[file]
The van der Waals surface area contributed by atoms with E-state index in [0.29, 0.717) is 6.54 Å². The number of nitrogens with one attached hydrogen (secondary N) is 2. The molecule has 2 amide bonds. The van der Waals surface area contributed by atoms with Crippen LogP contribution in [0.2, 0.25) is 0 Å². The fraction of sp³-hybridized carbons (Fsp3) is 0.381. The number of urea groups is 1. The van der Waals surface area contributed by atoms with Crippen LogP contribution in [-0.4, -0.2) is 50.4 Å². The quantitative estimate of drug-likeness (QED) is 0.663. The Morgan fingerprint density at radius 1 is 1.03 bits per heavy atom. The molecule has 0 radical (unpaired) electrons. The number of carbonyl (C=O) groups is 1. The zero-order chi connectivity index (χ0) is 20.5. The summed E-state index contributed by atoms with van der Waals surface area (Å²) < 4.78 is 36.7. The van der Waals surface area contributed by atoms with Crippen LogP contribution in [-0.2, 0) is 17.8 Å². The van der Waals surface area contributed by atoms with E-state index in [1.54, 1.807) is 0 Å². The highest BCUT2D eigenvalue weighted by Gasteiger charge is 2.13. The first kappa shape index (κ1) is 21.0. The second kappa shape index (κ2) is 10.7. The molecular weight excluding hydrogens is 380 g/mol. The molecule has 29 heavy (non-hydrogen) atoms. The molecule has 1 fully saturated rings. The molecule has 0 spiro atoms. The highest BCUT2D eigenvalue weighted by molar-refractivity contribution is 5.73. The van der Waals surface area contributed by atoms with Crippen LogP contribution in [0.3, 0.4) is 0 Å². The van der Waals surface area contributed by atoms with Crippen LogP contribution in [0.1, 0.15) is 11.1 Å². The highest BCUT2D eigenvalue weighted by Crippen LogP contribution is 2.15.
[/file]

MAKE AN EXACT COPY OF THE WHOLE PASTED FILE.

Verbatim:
The van der Waals surface area contributed by atoms with E-state index in [0.29, 0.717) is 6.54 Å². The number of nitrogens with one attached hydrogen (secondary N) is 2. The molecule has 2 amide bonds. The van der Waals surface area contributed by atoms with Crippen LogP contribution in [0.2, 0.25) is 0 Å². The fraction of sp³-hybridized carbons (Fsp3) is 0.381. The number of urea groups is 1. The van der Waals surface area contributed by atoms with Crippen LogP contribution in [-0.4, -0.2) is 50.4 Å². The quantitative estimate of drug-likeness (QED) is 0.663. The Morgan fingerprint density at radius 1 is 1.03 bits per heavy atom. The molecule has 0 radical (unpaired) electrons. The number of carbonyl (C=O) groups is 1. The zero-order chi connectivity index (χ0) is 20.5. The summed E-state index contributed by atoms with van der Waals surface area (Å²) < 4.78 is 36.7. The van der Waals surface area contributed by atoms with Crippen LogP contribution in [-0.2, 0) is 17.8 Å². The van der Waals surface area contributed by atoms with E-state index in [1.54, 1.807) is 0 Å². The highest BCUT2D eigenvalue weighted by Gasteiger charge is 2.13. The first kappa shape index (κ1) is 21.0. The second kappa shape index (κ2) is 10.7. The molecular weight excluding hydrogens is 380 g/mol. The molecule has 29 heavy (non-hydrogen) atoms. The molecule has 1 fully saturated rings. The molecule has 0 spiro atoms. The highest BCUT2D eigenvalue weighted by molar-refractivity contribution is 5.73. The van der Waals surface area contributed by atoms with Crippen LogP contribution in [0.3, 0.4) is 0 Å². The van der Waals surface area contributed by atoms with Crippen LogP contribution in [0.1, 0.15) is 11.1 Å². The highest BCUT2D eigenvalue weighted by Crippen LogP contribution is 2.15.